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Defending the Fruit Flies from Sarah Palin

October 28, 2008

Throughout his presidential campaign, Sen. John McCain has had a few choice earmarks to cite when he blasts the Congressional practice of setting aside funds for particular projects. One of his favorite targets is a study of bear DNA.

In a speech Friday, Gov. Sarah Palin, McCain's running mate, tried to highlight another earmark -- and some supporters of science say that the campaign has gone too far. In a speech in which she proposed a major expansion of federal assistance for students with special education needs, Palin said that money could be found by cutting earmarks. Her example: "Sometimes these dollars they go to projects having little or nothing to do with the public good. Things like fruit fly research in Paris, France. I kid you not!"

Obviously if Congress is paying to study the fruit fly, or for researchers to travel to Paris or -- horreurs -- paying U.S. tax dollars to French scientists, something terribly wasteful must be going on. At least that was the message. But to some observers of science, the McCain-Palin campaign against earmarks has veered into a campaign against science.

Take the fruit fly research in Paris. Many scientists abhor earmarks, believing that peer review is the best way to give out funds. But the fruit fly research appears to be a classic example of how the title for a research project -- without any context -- can be made to sound silly. While the McCain campaign wouldn't confirm this, Palin's remark appears to be a reference to an earmark obtained by Rep. Mike Thompson, a California Democrat, to support olive fruit fly research. The group Citizens Against Government Waste honored Thompson with "The French Kiss Off Award" for the earmark, noting that the work would be done in Paris.

A spokeswoman for Representative Thompson said that the earmark wasn't some junket or silly project. Olive trees represent a growing agricultural enterprise in California, she said, and the olive fruit fly is the greatest danger posed to them. The problem has been widespread in Europe for years, but is just starting to appear in the United States. The spokeswoman said that the U.S. Department of Agriculture maintains a field station in France for just such situations -- to study agriculture problems there that are becoming (or may become) problems in the United States. That's where the money is going. "This money is going to American scientists who are working to help Americans," she said.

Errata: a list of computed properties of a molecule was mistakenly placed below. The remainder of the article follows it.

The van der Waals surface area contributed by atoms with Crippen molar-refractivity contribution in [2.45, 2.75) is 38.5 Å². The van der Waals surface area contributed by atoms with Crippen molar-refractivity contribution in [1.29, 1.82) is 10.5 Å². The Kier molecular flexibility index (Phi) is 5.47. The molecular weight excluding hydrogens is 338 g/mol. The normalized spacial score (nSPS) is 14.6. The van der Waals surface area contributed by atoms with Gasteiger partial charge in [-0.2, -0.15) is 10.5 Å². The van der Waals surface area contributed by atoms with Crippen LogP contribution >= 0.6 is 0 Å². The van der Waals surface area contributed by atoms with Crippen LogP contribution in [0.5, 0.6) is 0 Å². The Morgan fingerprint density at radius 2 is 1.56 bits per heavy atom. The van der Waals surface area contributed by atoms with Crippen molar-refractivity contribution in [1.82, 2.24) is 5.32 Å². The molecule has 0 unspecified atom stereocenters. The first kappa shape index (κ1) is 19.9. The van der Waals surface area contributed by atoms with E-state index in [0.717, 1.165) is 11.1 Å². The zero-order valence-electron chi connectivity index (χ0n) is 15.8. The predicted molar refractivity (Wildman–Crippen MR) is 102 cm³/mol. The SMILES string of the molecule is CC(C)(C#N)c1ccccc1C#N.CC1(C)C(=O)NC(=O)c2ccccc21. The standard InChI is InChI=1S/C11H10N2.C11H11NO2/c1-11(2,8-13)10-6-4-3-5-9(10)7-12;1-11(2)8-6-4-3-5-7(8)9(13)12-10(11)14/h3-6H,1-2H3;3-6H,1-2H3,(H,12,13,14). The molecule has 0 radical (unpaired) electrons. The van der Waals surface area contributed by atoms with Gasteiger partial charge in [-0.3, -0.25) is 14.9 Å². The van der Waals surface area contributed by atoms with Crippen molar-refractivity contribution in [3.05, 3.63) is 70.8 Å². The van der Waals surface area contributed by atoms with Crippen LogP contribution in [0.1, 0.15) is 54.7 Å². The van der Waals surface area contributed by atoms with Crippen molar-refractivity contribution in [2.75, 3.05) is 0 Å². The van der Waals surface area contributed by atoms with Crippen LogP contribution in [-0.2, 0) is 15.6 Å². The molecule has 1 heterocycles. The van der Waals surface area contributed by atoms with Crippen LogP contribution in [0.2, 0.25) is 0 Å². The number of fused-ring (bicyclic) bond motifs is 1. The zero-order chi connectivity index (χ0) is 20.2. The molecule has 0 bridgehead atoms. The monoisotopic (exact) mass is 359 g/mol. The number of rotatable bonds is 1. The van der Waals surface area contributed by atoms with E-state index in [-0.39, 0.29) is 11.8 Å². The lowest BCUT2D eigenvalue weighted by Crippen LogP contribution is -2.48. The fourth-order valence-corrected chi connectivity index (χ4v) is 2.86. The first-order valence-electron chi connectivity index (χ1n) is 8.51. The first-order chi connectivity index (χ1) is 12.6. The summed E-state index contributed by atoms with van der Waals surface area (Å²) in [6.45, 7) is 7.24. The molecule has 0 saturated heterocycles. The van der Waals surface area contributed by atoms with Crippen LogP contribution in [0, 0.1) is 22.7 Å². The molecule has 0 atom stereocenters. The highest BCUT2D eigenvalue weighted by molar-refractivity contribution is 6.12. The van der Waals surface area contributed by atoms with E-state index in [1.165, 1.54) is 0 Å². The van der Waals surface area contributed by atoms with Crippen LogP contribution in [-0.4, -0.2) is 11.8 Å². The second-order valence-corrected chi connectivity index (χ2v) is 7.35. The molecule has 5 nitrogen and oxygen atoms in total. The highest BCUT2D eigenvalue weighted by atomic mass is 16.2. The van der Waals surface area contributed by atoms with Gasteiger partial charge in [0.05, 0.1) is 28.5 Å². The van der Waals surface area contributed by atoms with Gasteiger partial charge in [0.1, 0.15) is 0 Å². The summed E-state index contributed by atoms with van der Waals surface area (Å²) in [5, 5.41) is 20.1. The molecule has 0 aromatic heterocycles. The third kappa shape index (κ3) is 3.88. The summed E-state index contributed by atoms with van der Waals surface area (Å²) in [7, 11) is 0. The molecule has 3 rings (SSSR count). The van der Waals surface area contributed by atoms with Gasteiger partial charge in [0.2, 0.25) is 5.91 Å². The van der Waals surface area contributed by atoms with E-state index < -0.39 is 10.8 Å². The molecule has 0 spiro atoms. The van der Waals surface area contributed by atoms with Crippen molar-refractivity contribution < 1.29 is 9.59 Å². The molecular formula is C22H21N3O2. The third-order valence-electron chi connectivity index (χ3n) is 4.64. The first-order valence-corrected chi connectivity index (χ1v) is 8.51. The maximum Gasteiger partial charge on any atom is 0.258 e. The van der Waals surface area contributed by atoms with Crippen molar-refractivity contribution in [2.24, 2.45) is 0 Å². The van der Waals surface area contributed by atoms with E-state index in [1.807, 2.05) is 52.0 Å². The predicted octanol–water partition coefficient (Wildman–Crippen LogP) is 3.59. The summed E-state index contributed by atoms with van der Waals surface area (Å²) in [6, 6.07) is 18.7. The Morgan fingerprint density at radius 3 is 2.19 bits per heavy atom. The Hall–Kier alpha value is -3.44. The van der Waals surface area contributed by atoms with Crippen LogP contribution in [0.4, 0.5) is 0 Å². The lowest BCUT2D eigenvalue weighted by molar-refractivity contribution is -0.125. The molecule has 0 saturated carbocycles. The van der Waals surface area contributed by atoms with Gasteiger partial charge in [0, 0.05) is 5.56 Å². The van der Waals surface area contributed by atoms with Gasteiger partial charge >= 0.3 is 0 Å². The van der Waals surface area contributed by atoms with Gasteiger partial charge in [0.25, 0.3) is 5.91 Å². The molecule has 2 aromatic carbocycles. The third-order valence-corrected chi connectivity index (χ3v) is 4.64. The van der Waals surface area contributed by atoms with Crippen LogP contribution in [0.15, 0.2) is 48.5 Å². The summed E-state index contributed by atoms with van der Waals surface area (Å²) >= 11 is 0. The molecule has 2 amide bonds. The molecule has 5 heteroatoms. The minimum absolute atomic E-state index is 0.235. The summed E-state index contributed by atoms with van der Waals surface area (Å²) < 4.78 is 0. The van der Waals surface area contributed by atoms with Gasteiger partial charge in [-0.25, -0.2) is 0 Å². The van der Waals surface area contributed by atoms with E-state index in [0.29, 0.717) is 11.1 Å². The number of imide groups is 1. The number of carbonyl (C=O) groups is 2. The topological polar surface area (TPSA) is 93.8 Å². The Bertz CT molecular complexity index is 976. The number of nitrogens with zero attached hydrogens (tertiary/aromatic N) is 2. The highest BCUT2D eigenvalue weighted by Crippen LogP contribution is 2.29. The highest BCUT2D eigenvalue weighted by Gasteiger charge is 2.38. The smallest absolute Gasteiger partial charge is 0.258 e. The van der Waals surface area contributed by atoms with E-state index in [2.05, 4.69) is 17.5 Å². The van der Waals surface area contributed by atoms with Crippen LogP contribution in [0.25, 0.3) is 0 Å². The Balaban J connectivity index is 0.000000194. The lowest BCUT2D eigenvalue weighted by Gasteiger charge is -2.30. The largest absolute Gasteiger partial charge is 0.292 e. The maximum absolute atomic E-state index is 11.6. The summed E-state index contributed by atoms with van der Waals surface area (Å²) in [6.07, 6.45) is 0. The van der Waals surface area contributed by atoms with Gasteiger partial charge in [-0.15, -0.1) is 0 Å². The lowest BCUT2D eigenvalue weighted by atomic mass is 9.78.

Beyond the matter of this one earmark, there is the broader question of how science is being described -- as a series of federal giveaways, without providing any relevant context. For example, Scientific American explored Senator McCain's beloved bear DNA research and found that it is a study largely required to comply with federal regulations about tracking endangered species.

As for fruit flies, a series of articles published Monday served as a reminder for non-scientists that the size of an animal studied does not correlate with the significance of the work being done. A molecular biologist took to Daily Kos to describe the role of fruit flies in science that has led to the Nobel Prize, cancer breakthroughs and various scientific advances.

Slate noted the irony of Palin mocking fruit fly research in a speech about special needs children -- when some research about autism makes use of research on fruit flies. And Pharyngula -- a blog not known for restraint in criticizing politicians who question science -- said this: "This idiot woman, this blind, shortsighted ignoramus, this pretentious clod, mocks basic research and the international research community. You damn well better believe that there is research going on in animal models -- what does she expect, that scientists should mutagenize human mothers and chop up baby brains for this work?"

The McCain-Palin campaign did not respond to calls seeking comment on these articles or Friday's speech.

 

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